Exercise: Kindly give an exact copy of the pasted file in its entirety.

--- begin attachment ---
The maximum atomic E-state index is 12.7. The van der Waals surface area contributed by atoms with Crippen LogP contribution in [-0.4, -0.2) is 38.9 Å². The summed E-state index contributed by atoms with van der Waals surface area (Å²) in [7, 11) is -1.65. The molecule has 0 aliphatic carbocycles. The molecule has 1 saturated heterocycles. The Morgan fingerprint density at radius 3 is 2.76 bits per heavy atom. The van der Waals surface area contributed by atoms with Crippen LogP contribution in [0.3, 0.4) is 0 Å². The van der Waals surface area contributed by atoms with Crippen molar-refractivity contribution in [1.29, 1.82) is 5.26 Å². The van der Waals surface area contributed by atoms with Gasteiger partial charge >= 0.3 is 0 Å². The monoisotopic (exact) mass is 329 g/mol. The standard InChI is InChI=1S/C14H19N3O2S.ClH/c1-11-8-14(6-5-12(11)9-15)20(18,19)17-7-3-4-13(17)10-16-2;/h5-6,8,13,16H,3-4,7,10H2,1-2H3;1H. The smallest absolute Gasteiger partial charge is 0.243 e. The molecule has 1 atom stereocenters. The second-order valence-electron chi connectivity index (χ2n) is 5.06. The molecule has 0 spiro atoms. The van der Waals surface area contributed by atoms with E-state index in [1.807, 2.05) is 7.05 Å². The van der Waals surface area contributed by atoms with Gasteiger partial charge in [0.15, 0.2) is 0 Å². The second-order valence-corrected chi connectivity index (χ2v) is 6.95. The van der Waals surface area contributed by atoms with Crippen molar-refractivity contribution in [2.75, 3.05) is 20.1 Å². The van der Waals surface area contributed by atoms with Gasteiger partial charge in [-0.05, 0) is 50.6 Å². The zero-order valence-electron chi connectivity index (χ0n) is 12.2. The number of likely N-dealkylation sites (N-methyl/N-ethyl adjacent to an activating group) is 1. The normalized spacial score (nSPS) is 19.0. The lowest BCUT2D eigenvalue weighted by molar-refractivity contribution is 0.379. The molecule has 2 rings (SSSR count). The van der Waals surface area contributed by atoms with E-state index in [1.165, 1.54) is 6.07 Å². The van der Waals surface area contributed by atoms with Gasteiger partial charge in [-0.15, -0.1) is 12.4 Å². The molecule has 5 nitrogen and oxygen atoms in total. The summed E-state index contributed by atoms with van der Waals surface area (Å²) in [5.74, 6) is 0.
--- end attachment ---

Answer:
The maximum atomic E-state index is 12.7. The van der Waals surface area contributed by atoms with Crippen LogP contribution in [-0.4, -0.2) is 38.9 Å². The summed E-state index contributed by atoms with van der Waals surface area (Å²) in [7, 11) is -1.65. The molecule has 0 aliphatic carbocycles. The molecule has 1 saturated heterocycles. The Morgan fingerprint density at radius 3 is 2.76 bits per heavy atom. The van der Waals surface area contributed by atoms with Crippen LogP contribution in [0.3, 0.4) is 0 Å². The van der Waals surface area contributed by atoms with Crippen molar-refractivity contribution in [1.29, 1.82) is 5.26 Å². The van der Waals surface area contributed by atoms with Gasteiger partial charge >= 0.3 is 0 Å². The monoisotopic (exact) mass is 329 g/mol. The standard InChI is InChI=1S/C14H19N3O2S.ClH/c1-11-8-14(6-5-12(11)9-15)20(18,19)17-7-3-4-13(17)10-16-2;/h5-6,8,13,16H,3-4,7,10H2,1-2H3;1H. The smallest absolute Gasteiger partial charge is 0.243 e. The molecule has 1 atom stereocenters. The second-order valence-electron chi connectivity index (χ2n) is 5.06. The molecule has 0 spiro atoms. The van der Waals surface area contributed by atoms with E-state index in [1.807, 2.05) is 7.05 Å². The van der Waals surface area contributed by atoms with Gasteiger partial charge in [0.15, 0.2) is 0 Å². The second-order valence-corrected chi connectivity index (χ2v) is 6.95. The van der Waals surface area contributed by atoms with Crippen molar-refractivity contribution in [2.75, 3.05) is 20.1 Å². The van der Waals surface area contributed by atoms with Gasteiger partial charge in [-0.05, 0) is 50.6 Å². The zero-order valence-electron chi connectivity index (χ0n) is 12.2. The number of likely N-dealkylation sites (N-methyl/N-ethyl adjacent to an activating group) is 1. The normalized spacial score (nSPS) is 19.0. The lowest BCUT2D eigenvalue weighted by molar-refractivity contribution is 0.379. The molecule has 2 rings (SSSR count). The van der Waals surface area contributed by atoms with E-state index in [1.165, 1.54) is 6.07 Å². The van der Waals surface area contributed by atoms with Gasteiger partial charge in [-0.15, -0.1) is 12.4 Å². The molecule has 5 nitrogen and oxygen atoms in total. The summed E-state index contributed by atoms with van der Waals surface area (Å²) in [5.74, 6) is 0.